"Across the country, companies are rallying to ensure the availability of critical supplies and services to address the coronavirus crisis," Berteau said. "This package supports this effort, maintains workforce employment, and sustains the industrial base -- including many small businesses -- by keeping companies working and funded."
Federal workers who were no longer able to meet the physical requirements of their jobs due to exposure to COVID-19, and as a result moved to other civil service jobs, would be allowed to remain on their existing retirement plans.
Workers who contracted COVID-19 and whose jobs required extensive contact with the public, such as Transportation Security Officers, would be presumed to have contracted the virus while on the job and would be granted workers compensation accordingly.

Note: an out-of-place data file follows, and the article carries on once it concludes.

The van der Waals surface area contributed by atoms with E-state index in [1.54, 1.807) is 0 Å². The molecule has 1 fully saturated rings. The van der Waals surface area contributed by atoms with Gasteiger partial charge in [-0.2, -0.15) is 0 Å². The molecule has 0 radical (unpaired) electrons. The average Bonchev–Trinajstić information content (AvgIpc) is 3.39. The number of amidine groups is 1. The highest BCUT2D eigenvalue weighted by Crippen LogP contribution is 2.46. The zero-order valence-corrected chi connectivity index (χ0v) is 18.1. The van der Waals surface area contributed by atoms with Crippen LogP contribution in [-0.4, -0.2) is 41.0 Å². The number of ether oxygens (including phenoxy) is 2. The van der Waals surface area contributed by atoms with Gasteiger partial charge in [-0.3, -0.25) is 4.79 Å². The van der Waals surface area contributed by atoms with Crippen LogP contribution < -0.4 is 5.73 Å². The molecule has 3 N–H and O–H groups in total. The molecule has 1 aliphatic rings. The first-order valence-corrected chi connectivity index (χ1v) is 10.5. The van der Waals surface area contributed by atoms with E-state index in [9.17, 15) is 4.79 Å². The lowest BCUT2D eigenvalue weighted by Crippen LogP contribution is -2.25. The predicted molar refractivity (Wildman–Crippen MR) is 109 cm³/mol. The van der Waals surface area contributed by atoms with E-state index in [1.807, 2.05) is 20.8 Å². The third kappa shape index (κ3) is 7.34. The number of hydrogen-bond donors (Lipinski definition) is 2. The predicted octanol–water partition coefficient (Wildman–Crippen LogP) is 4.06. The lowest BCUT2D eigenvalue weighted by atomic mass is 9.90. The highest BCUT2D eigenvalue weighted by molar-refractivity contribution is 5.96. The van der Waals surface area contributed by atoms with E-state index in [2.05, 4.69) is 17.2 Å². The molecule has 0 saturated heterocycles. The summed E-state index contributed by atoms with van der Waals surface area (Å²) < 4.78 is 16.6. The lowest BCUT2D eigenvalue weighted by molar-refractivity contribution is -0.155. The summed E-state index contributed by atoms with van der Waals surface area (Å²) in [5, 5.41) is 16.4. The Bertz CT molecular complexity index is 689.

The bill also extends a provision of premium pay intended for a wide range of frontline essential workers in the private sector and in state and local government -- from grocery store workers to mass transit operators to first responders -- to feds. Under the bill, federal workers would be eligible for the premium pay, and the Office of Personnel Management would be tasked with developing corresponding regulations.
On oversight, the bill would allow the Chair of the Committee of Inspectors General on Integrity and Efficiency greater flexibility when choosing an official to oversee overall COVID-19 relief funding. It would also require the president to give at least 30 days' notice to Congress before putting an IG official on administrative leave and require congressional justification for any IG seat that is empty for 210 days. IGs would be able to be removed only for just cause, such as neglect, inefficiency, or abuse of authority -- a provision for which independent watchdogs had long advocated.